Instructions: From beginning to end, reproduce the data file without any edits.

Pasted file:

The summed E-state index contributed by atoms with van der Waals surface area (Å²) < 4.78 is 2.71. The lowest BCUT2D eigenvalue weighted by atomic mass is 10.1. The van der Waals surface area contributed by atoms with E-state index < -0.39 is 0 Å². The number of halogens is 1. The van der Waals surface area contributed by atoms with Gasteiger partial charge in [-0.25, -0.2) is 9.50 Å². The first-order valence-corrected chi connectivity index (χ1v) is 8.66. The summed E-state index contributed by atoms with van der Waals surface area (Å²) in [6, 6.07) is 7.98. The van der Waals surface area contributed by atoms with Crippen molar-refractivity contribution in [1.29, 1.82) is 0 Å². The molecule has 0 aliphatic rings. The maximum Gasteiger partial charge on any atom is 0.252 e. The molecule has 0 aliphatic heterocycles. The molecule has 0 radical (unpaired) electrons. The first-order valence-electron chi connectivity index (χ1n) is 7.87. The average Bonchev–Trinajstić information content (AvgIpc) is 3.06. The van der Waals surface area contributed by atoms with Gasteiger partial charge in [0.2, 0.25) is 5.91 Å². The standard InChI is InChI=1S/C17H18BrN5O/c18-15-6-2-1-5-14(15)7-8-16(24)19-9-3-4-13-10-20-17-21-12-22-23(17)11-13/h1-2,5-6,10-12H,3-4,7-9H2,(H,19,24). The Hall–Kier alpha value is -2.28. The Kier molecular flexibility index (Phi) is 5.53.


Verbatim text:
The summed E-state index contributed by atoms with van der Waals surface area (Å²) < 4.78 is 2.71. The lowest BCUT2D eigenvalue weighted by atomic mass is 10.1. The van der Waals surface area contributed by atoms with E-state index < -0.39 is 0 Å². The number of halogens is 1. The van der Waals surface area contributed by atoms with Gasteiger partial charge in [-0.25, -0.2) is 9.50 Å². The first-order valence-corrected chi connectivity index (χ1v) is 8.66. The summed E-state index contributed by atoms with van der Waals surface area (Å²) in [6, 6.07) is 7.98. The van der Waals surface area contributed by atoms with Crippen molar-refractivity contribution in [1.29, 1.82) is 0 Å². The molecule has 0 aliphatic rings. The maximum Gasteiger partial charge on any atom is 0.252 e. The molecule has 0 aliphatic heterocycles. The molecule has 0 radical (unpaired) electrons. The first-order valence-electron chi connectivity index (χ1n) is 7.87. The average Bonchev–Trinajstić information content (AvgIpc) is 3.06. The van der Waals surface area contributed by atoms with Gasteiger partial charge in [0.2, 0.25) is 5.91 Å². The standard InChI is InChI=1S/C17H18BrN5O/c18-15-6-2-1-5-14(15)7-8-16(24)19-9-3-4-13-10-20-17-21-12-22-23(17)11-13/h1-2,5-6,10-12H,3-4,7-9H2,(H,19,24). The Hall–Kier alpha value is -2.28. The Kier molecular flexibility index (Phi) is 5.53.